July 4 is a special day of the year for me. I love this country very much, and Independence Day celebrates the great experiment in democracy that has allowed us to become a nation moving toward its 250th year. It’s a remarkable accomplishment that is all the more incredible when we consider how challenging it is to keep a democracy intact.

What’s all the more remarkable is how it started: It was people who were dissatisfied with how they were being treated. They felt they were being controlled and even misled, and they ultimately determined that they wanted to make their own choices and control their own destiny. While they wanted to keep the doors open to a cooperative and even friendly relationship with Britain, they also believed they’d be better on their own — specifically calling for “the pursuit of happiness” in their vision for the future.

That’s remarkably similar to how a number of people come to decide they want to divorce. While a number of couples could stay together, and might stay in marriages for longer than they really want to, they eventually arrive at the idea that the pursuit of happiness goes hand in hand with their independence. At the end of the day, unhappily married people don’t want to keep fighting or keep feeling sad or angry or depressed: They just want to have the chance at happier post-divorce lives for themselves and their children.

In a best-case scenario, divorcing couples can agree on the two biggest obstacles that they face: How to fairly split up the assets in the marital estate, and how to create a calendar that gives each parent sufficient parenting time to continue developing relationships with their kids. As we all know, that’s not necessarily the scenario all couples face, which is where lawyers come in.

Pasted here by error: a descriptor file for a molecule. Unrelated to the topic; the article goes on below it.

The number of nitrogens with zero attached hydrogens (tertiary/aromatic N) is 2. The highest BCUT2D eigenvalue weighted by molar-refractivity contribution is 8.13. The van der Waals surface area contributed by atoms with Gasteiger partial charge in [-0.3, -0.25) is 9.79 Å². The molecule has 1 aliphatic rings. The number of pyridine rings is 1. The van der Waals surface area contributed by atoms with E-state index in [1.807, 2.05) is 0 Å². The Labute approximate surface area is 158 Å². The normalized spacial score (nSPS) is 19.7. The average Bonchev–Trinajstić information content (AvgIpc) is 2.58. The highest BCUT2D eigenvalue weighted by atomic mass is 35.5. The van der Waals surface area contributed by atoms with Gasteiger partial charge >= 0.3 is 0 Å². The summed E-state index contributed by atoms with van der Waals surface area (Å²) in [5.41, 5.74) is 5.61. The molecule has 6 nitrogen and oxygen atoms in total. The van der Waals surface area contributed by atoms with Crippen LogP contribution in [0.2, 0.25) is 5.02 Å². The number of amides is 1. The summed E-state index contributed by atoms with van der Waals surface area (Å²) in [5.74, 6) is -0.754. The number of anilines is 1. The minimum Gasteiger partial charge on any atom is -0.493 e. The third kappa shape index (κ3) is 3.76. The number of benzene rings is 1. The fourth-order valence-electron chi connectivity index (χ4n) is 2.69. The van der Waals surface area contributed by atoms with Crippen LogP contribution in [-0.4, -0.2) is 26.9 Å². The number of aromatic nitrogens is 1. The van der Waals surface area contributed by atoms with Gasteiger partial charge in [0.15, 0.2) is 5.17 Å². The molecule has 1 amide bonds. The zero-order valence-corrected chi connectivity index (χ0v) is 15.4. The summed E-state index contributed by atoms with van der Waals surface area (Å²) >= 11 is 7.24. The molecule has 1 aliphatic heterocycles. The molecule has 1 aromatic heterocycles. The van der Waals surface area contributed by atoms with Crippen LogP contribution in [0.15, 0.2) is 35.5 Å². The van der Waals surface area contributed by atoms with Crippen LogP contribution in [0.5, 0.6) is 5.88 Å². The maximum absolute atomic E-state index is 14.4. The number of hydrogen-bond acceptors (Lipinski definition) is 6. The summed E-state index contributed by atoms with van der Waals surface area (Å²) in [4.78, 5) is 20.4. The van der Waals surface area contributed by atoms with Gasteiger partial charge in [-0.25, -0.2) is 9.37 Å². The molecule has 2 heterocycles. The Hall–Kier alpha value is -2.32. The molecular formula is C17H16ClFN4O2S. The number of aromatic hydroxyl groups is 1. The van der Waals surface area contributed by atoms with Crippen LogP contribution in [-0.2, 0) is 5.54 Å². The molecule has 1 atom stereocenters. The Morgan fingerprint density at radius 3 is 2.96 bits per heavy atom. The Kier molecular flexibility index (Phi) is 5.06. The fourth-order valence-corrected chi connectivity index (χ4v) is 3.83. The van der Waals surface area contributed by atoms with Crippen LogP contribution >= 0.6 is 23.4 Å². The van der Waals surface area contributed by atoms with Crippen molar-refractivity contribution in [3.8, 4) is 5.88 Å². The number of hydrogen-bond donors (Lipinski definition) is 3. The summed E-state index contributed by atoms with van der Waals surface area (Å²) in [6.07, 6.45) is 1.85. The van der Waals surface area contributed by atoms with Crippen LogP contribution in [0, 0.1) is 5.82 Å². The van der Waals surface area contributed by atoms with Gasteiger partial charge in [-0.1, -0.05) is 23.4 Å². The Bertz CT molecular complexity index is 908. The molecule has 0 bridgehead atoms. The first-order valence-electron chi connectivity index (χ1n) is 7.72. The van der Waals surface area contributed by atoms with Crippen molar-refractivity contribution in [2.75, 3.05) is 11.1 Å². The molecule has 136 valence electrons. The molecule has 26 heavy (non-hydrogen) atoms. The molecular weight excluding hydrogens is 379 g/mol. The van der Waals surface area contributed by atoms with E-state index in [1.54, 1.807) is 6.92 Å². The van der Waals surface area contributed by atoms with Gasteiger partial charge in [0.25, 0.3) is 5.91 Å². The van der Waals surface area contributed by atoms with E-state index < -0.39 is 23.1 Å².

Even if you are in agreement with your soon-to-be-ex over what to do, it’s best to involve a family lawyer to make sure that your interests are protected and there’s nothing in the process that you’re overlooking. But if you’re not seeing eye-to-eye with your spouse on how to divorce, that’s where choosing the right family lawyer can make the difference between what you pay, what levels of frustration you might experience, and how long it takes to get divorce.

At the Law Office of Lisa A. Vance, we know that getting to independence isn’t a one size fits all process. Some couples are best served by collaborative law or mediation, and a number of lawyers on our team are practiced in those forms of what’s known as alternative dispute resolution. Of course, some divorces require litigation to be settled, and we’re able to defend your interests in the courtroom should it get that far.

Though the divorce process is different for everyone, the ending means that you get to experience the feeling of independence and whatever that means for you. It might be joy, it might be relief, it might be a quiet peace. Whatever it is, know that you’ll be able to experience it at the end of your path through divorce—and you’ll then be able to forge whatever path you choose.